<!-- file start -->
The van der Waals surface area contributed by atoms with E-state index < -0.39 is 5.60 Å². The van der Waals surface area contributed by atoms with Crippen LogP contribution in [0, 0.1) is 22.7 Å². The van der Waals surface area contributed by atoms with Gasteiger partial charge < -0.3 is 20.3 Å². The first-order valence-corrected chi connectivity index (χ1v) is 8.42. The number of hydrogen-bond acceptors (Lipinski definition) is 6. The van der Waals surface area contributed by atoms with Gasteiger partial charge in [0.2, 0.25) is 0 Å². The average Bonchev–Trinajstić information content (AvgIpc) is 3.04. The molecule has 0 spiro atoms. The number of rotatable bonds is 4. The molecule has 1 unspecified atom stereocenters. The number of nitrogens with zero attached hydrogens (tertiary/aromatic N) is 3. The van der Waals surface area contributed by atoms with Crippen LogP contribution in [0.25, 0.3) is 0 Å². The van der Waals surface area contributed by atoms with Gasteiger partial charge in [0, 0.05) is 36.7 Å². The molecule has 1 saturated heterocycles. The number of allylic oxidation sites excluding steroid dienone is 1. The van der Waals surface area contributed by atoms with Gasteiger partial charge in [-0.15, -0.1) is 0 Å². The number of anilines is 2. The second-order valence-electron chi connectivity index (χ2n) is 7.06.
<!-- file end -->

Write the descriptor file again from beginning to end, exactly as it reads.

The van der Waals surface area contributed by atoms with E-state index < -0.39 is 5.60 Å². The van der Waals surface area contributed by atoms with Crippen LogP contribution in [0, 0.1) is 22.7 Å². The van der Waals surface area contributed by atoms with Gasteiger partial charge < -0.3 is 20.3 Å². The first-order valence-corrected chi connectivity index (χ1v) is 8.42. The number of hydrogen-bond acceptors (Lipinski definition) is 6. The van der Waals surface area contributed by atoms with Gasteiger partial charge in [0.2, 0.25) is 0 Å². The average Bonchev–Trinajstić information content (AvgIpc) is 3.04. The molecule has 0 spiro atoms. The number of rotatable bonds is 4. The molecule has 1 unspecified atom stereocenters. The number of nitrogens with zero attached hydrogens (tertiary/aromatic N) is 3. The van der Waals surface area contributed by atoms with Crippen LogP contribution in [0.25, 0.3) is 0 Å². The van der Waals surface area contributed by atoms with Gasteiger partial charge in [0, 0.05) is 36.7 Å². The molecule has 1 saturated heterocycles. The number of allylic oxidation sites excluding steroid dienone is 1. The van der Waals surface area contributed by atoms with Gasteiger partial charge in [-0.15, -0.1) is 0 Å². The number of anilines is 2. The second-order valence-electron chi connectivity index (χ2n) is 7.06.